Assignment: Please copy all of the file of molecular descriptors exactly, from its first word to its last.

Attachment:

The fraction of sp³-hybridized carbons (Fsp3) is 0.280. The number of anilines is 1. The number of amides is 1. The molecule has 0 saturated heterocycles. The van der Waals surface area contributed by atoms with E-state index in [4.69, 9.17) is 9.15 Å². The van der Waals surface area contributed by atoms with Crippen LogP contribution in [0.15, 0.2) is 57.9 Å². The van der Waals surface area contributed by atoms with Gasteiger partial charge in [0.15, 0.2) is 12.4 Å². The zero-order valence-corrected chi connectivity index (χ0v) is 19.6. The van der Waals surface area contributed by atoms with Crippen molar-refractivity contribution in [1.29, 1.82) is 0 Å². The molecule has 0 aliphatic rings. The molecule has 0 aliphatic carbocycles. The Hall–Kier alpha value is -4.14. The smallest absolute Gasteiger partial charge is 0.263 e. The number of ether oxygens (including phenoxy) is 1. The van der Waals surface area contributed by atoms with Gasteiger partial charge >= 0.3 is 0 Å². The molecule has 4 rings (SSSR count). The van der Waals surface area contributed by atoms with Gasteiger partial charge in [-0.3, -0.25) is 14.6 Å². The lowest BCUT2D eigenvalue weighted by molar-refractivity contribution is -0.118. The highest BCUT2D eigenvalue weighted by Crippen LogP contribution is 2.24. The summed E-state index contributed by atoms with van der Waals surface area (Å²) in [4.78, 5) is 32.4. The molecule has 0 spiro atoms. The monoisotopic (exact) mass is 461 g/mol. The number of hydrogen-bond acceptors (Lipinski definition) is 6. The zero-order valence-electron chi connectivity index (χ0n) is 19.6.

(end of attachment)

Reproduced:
The fraction of sp³-hybridized carbons (Fsp3) is 0.280. The number of anilines is 1. The number of amides is 1. The molecule has 0 saturated heterocycles. The van der Waals surface area contributed by atoms with E-state index in [4.69, 9.17) is 9.15 Å². The van der Waals surface area contributed by atoms with Crippen LogP contribution in [0.15, 0.2) is 57.9 Å². The van der Waals surface area contributed by atoms with Gasteiger partial charge in [0.15, 0.2) is 12.4 Å². The zero-order valence-corrected chi connectivity index (χ0v) is 19.6. The van der Waals surface area contributed by atoms with Crippen molar-refractivity contribution in [1.29, 1.82) is 0 Å². The molecule has 0 aliphatic rings. The molecule has 0 aliphatic carbocycles. The Hall–Kier alpha value is -4.14. The smallest absolute Gasteiger partial charge is 0.263 e. The number of ether oxygens (including phenoxy) is 1. The van der Waals surface area contributed by atoms with Gasteiger partial charge >= 0.3 is 0 Å². The molecule has 4 rings (SSSR count). The van der Waals surface area contributed by atoms with Gasteiger partial charge in [-0.3, -0.25) is 14.6 Å². The lowest BCUT2D eigenvalue weighted by molar-refractivity contribution is -0.118. The highest BCUT2D eigenvalue weighted by Crippen LogP contribution is 2.24. The summed E-state index contributed by atoms with van der Waals surface area (Å²) in [4.78, 5) is 32.4. The molecule has 0 spiro atoms. The monoisotopic (exact) mass is 461 g/mol. The number of hydrogen-bond acceptors (Lipinski definition) is 6. The zero-order valence-electron chi connectivity index (χ0n) is 19.6.